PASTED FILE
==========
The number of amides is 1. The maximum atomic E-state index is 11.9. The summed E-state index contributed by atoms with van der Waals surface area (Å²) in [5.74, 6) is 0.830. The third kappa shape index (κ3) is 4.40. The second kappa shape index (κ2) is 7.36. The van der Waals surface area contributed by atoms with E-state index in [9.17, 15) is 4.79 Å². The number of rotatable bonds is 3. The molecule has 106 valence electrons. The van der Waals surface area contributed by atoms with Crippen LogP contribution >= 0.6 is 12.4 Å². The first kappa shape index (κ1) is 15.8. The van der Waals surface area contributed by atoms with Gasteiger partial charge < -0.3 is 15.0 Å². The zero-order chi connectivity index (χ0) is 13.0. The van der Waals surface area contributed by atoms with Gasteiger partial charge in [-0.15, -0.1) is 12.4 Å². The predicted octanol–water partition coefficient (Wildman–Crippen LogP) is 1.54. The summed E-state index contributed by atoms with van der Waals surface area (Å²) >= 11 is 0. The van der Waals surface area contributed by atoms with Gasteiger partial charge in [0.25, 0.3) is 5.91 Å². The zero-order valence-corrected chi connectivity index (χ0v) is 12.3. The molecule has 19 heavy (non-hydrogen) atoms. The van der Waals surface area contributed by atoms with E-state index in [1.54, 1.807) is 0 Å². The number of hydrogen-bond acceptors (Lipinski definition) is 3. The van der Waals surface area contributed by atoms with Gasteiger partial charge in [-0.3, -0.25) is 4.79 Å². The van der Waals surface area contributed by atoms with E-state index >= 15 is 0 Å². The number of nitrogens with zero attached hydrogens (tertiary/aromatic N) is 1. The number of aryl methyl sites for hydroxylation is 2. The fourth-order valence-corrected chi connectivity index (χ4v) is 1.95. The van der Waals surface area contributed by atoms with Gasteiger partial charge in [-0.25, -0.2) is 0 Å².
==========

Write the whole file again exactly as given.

The number of amides is 1. The maximum atomic E-state index is 11.9. The summed E-state index contributed by atoms with van der Waals surface area (Å²) in [5.74, 6) is 0.830. The third kappa shape index (κ3) is 4.40. The second kappa shape index (κ2) is 7.36. The van der Waals surface area contributed by atoms with E-state index in [9.17, 15) is 4.79 Å². The number of rotatable bonds is 3. The molecule has 106 valence electrons. The van der Waals surface area contributed by atoms with Crippen LogP contribution >= 0.6 is 12.4 Å². The first kappa shape index (κ1) is 15.8. The van der Waals surface area contributed by atoms with Gasteiger partial charge < -0.3 is 15.0 Å². The zero-order chi connectivity index (χ0) is 13.0. The van der Waals surface area contributed by atoms with Gasteiger partial charge in [-0.15, -0.1) is 12.4 Å². The predicted octanol–water partition coefficient (Wildman–Crippen LogP) is 1.54. The summed E-state index contributed by atoms with van der Waals surface area (Å²) >= 11 is 0. The van der Waals surface area contributed by atoms with Gasteiger partial charge in [0.25, 0.3) is 5.91 Å². The zero-order valence-corrected chi connectivity index (χ0v) is 12.3. The molecule has 19 heavy (non-hydrogen) atoms. The van der Waals surface area contributed by atoms with E-state index in [1.54, 1.807) is 0 Å². The number of hydrogen-bond acceptors (Lipinski definition) is 3. The van der Waals surface area contributed by atoms with Gasteiger partial charge in [-0.3, -0.25) is 4.79 Å². The van der Waals surface area contributed by atoms with E-state index >= 15 is 0 Å². The number of nitrogens with zero attached hydrogens (tertiary/aromatic N) is 1. The number of aryl methyl sites for hydroxylation is 2. The fourth-order valence-corrected chi connectivity index (χ4v) is 1.95. The van der Waals surface area contributed by atoms with Gasteiger partial charge in [-0.25, -0.2) is 0 Å².